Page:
Jewish and Black advocacy groups announce support for mask ban at NY demonstrations

At Manhattan press conference, heads of organizations link surging antisemitism since October 7 to past actions of Ku Klux Klan: ‘We can’t let history repeat itself’

Luke Tress is a JTA reporter and a former editor and reporter in New York for The Times of Israel.

Protesters wearing Hamas headbands and masks at Baruch College in Manhattan, June 5, 2024. (Luke Tress via JTA)
Protesters wearing Hamas headbands and masks at Baruch College in Manhattan, June 5, 2024. (Luke Tress via JTA)

New York Jewish Week via JTA — Jewish and Black advocacy organizations came together to announce their support for a ban on masks at protests in New York State, linking contemporary antisemitism by masked attackers to past actions by hooded members of the Ku Klux Klan.

Calls for a mask ban have gained momentum in recent weeks, as legislation has been introduced in Albany and the idea has the endorsement of Governor Kathy Hochul as well as Mayor Eric Adams. This week, Los Angeles’ mayor floated a similar ban after clashes between pro-Palestinian and pro-Israel activists outside a synagogue there.

The effort comes as antisemitism has surged in New York City and as pro-Palestinian street protests, often by demonstrators wearing masks, have roiled the Jewish community. Law enforcement has said masking among demonstrators has hindered prosecution of crimes linked to demonstrations — such as the occupation of a Columbia University building earlier this year.

“This is not about political speech,” Jonathan Greenblatt, the CEO of the Anti-Defamation League, said at a Thursday press conference outside Columbia University announcing the joint effort to ban masks at protests.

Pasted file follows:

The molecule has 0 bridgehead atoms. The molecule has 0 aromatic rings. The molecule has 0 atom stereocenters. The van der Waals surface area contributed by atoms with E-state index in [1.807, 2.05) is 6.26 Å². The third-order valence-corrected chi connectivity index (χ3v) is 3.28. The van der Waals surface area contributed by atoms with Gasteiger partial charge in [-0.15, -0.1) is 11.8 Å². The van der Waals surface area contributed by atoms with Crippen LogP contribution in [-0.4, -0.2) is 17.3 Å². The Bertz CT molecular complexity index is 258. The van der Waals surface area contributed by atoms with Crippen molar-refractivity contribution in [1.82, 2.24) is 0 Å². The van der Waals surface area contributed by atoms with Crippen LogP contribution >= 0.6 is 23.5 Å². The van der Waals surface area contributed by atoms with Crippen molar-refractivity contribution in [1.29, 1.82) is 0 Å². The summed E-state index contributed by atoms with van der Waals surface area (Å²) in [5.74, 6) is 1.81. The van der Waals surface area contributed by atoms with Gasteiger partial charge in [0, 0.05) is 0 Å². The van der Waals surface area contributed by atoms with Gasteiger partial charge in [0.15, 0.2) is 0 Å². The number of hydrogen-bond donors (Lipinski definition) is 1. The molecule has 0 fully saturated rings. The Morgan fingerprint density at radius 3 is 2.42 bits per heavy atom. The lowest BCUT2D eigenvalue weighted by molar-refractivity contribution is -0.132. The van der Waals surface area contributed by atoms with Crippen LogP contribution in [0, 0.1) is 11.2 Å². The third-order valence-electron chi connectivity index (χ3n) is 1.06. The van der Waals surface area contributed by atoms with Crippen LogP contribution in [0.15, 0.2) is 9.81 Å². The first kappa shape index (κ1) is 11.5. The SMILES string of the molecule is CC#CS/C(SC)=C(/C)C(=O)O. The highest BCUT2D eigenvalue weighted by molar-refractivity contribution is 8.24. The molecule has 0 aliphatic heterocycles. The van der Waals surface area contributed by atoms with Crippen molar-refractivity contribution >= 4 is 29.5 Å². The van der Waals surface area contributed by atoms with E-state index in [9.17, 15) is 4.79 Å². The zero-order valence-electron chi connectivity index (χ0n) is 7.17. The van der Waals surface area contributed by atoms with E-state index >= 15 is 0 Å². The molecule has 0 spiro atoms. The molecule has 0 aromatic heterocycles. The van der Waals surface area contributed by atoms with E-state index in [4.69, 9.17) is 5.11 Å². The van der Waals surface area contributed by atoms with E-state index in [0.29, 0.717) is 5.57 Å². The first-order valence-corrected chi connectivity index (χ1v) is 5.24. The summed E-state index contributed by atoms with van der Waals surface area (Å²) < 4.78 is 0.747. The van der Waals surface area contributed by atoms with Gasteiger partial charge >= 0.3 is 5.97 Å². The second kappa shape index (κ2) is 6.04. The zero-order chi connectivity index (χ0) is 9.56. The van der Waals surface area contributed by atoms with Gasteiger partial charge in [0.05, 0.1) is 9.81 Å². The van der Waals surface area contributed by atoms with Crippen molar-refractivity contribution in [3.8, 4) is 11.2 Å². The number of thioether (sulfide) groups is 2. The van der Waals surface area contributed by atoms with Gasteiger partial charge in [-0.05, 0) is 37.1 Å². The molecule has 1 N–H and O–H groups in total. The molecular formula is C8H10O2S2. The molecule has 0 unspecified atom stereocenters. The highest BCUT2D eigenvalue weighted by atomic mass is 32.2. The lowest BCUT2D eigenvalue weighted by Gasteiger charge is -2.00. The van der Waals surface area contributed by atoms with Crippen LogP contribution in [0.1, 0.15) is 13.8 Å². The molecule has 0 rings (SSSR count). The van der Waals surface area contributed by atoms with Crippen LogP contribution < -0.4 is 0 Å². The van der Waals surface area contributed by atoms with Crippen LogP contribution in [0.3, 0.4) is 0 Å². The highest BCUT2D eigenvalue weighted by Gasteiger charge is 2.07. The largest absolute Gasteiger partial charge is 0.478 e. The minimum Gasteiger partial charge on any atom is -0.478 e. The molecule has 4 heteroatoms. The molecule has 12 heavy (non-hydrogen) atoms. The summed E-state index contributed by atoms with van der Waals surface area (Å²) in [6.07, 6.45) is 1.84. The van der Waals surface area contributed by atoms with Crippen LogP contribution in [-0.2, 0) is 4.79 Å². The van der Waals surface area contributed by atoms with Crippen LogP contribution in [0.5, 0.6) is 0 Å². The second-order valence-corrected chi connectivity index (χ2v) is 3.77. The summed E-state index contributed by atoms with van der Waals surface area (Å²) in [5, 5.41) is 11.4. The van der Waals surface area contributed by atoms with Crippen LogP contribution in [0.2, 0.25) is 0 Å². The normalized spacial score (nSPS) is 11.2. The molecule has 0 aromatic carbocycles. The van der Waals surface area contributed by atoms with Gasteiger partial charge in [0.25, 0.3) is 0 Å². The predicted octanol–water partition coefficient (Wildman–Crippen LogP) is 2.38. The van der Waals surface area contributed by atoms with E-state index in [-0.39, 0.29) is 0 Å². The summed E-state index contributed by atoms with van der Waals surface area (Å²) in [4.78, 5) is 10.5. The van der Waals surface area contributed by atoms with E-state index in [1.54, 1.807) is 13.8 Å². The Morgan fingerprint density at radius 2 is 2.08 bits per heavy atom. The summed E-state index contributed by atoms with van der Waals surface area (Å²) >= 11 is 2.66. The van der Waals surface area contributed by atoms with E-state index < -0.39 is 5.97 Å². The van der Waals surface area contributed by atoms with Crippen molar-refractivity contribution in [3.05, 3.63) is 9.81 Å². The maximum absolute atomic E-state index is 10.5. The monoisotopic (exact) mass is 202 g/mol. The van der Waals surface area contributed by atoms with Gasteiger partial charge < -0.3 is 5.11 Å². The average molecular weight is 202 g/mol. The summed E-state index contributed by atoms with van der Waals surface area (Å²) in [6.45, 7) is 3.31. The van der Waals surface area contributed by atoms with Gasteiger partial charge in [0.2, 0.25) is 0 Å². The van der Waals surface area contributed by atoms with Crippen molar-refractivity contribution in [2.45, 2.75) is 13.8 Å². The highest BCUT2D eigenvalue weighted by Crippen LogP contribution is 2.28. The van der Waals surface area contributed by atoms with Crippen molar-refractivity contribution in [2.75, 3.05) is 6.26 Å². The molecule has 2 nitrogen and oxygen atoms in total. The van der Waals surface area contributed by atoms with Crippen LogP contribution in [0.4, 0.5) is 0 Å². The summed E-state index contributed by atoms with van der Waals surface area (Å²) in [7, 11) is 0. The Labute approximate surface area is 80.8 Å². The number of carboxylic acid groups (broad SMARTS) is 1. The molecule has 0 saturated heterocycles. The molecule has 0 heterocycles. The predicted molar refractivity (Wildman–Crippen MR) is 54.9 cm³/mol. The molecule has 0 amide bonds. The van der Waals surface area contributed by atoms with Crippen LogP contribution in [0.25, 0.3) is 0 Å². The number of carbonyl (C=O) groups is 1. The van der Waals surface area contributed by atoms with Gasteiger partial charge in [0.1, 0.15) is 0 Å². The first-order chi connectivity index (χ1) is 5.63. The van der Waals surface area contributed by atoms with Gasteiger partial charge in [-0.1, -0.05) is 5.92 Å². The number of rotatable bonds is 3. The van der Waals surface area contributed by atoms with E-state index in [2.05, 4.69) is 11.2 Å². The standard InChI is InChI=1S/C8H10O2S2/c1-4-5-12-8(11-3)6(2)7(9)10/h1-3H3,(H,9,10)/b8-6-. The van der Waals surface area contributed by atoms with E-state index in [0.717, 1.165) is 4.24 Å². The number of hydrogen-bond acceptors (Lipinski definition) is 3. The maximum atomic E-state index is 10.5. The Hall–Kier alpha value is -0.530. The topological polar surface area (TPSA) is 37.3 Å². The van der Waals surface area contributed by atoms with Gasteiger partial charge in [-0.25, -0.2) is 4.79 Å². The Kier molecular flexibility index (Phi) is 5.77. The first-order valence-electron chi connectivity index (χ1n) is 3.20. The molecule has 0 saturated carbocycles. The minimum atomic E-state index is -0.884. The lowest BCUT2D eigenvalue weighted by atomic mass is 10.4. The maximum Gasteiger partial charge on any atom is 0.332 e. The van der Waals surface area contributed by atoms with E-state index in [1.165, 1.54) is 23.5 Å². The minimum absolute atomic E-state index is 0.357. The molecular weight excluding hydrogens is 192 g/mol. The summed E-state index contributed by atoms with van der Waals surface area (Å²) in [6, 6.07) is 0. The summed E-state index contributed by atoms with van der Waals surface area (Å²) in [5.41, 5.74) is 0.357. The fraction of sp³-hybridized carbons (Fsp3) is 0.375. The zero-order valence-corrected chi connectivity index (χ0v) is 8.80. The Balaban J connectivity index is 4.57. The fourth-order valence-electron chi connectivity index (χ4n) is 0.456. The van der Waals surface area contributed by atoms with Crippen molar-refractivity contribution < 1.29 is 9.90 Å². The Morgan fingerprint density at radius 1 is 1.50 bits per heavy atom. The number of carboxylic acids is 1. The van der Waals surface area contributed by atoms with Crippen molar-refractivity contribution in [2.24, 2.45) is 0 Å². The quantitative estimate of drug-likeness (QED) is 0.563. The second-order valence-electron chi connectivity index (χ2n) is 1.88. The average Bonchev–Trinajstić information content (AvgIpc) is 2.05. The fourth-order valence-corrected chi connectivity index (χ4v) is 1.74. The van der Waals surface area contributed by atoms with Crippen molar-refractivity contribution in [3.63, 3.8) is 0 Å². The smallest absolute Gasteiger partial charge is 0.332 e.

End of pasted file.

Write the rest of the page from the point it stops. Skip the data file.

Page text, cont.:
“What we’re talking about today aren’t activists, they’re antagonists,” Greenblatt said, charging protesters with “hiding their identities behind masks so that they can menace their fellow Americans with impunity.”

A proposed mask ban has been gaining traction in New York, particularly following an incident earlier this month when masked protesters in a subway car chanted “Raise your hand if you’re a Zionist.” That same evening protesters, many of them masked, demonstrated outside an exhibit commemorating the Nova music festival massacre in a rally widely condemned as antisemitic.

“People have a right to be safe on our public transportation, walking down the streets in their places of worship,” Hochul said in an interview with MSNBC. “And no one should be able to hide under the cover of almost a full-face mask to commit these atrocities against fellow New Yorkers. That’s where we have to draw the line.”

An anti-Israel activist breaks the windows of the front door of Hamilton Hall at Columbia University in order to secure a chain around it to prevent authorities from entering on April 30, 2024 in New York City. (Alex Kent/Getty Images/AFP)

Pro-Palestinian and leftist groups have pushed back against the anti-masking effort, calling it an infringement on the right to free assembly as well as a risk to the immunocompromised. The progressive advocacy group Jews for Economic and Racial Justice announced an effort called Jews for Mask Rights to oppose the legislation.